The Court of Appeal agreed with the High Court’s finding that Shatter’s allegation of bias was unacceptable behaviour. But it allowed Shatter’s appeal (here, Ryan P) and upheld his complaint, stating:

103. My view, in summary, is that the appellant has established that he was a person whose constitutional rights were in jeopardy by reason of the conclusions that Mr. Guerin was proposing to include in his report, that the author was obliged to observe the rules of natural justice and in particular audi alteram partem, that there was in the circumstances breach of those rights because of the defective procedure that was adopted and that he is entitled to a declaration accordingly. I would therefore allow the appeal.


Supreme Court

Granting Guerin leave to appeal, the Supreme Court determined that he raised a point of law of public importance and that an appeal is in the public interest. The Court certified three questions:

a. Whether Mr. Shatter’s claim is justiciable in the circumstances in which and/or at the point in time at which, it was initiated.

b. The applicability and scope of fair procedures and constitutional issues to a task of the kind undertaken by Mr. Guerin, and the nature of requirements imposed thereby. Whether or not the judicial review amounted to a collateral attack on the decision to establish a Commission of Investigation, and, in particular, an attempt to have Mr. Shatter excluded from the Terms of Reference of such Commission.

c. Whether or not the duty to make full disclosure when seeking leave for judicial review continues to have force as a legal principle, and if so was it breached in this case by the allegation of bias against Mr Guerin.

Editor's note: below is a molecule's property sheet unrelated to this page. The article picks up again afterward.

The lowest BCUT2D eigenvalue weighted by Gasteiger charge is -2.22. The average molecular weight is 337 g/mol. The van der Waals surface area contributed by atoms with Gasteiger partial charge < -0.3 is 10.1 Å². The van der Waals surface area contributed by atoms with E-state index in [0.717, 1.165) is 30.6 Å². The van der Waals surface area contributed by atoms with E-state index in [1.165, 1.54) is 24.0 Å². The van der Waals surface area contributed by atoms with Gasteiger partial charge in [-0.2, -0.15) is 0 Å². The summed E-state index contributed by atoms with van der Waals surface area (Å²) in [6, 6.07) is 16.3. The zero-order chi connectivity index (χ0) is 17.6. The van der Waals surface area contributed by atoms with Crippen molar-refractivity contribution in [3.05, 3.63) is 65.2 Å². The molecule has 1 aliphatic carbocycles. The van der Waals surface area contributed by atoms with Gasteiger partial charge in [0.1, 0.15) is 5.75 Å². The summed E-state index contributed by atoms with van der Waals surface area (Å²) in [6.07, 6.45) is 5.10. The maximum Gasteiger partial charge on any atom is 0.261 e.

New Appeal: Did the High Court reverse In Re Haughey and Maguire v Ardagh?

In this determination (Kerins v Deputy McGuinness & Ors), the Supreme Court granted Kerins leave to appeal directly from the decision of the Divisional High Court. Kerins argues that:

the Divisional Court in its decision, effectively reversed In Re Haughey and Maguire v Ardagh, holding that Article 15.13 extends to utterances in Committee as well as in the chambers of the Legislature.



Ms Kerins voluntarily attended a hearing of the Public Accounts Committee in the Dail. She was not accompanied by lawyers and was given no notification of the nature of much of the questioning. Much that the deputies put to her and said about her was damaging to her reputation, both personally and professionally.

The Divisional High Court accepted that Kerins had suffered damage due to the PAC’s actions. But the court held that it was powerless to intervene.

Granting leave for a leapfrog appeal, the Court stated:

28. The issues raised include, as a matter of general public importance, the legal safeguards available to witnesses who appear before PAC in a voluntary capacity. The role, if any, which the Court has in protecting such witnesses, in circumstances where there are the important issues of freedom of speech in the Legislature, the separation of powers, and the extent to which the Court may intervene in the affairs of the Legislature. Inter related is the issue as to whether or not the Divisional Court overruled In Re Haughey and Ardagh v Maguire.

29. The interests of justice are engaged also as the Divisional Court ruled against the applicant, while finding that she had been damaged professionally and personally by the actions of the PAC, but that there was no legal remedy for the wrongs perpetuated.

30. The Constitution guarantees to vindicate the personal rights of citizens, and to protect citizens against unjust attack. In the circumstances, the issue of safeguarding such rights meets the criteria of the interests of justice in this application.

New Appeal: Can ESB Chief Executive authorise company officers to perform statutory functions?

In this determination, Electricity Supply Board and Anor v Killross Properties Limited, the Supreme Court granted the ESB leave to appeal from the Court of Appeal’s decision in this case. The CoA held that the ESB Board unlawfully delegated its authority under s 9 of the Electricity (Supply) Act 1927 to its Chief Executive.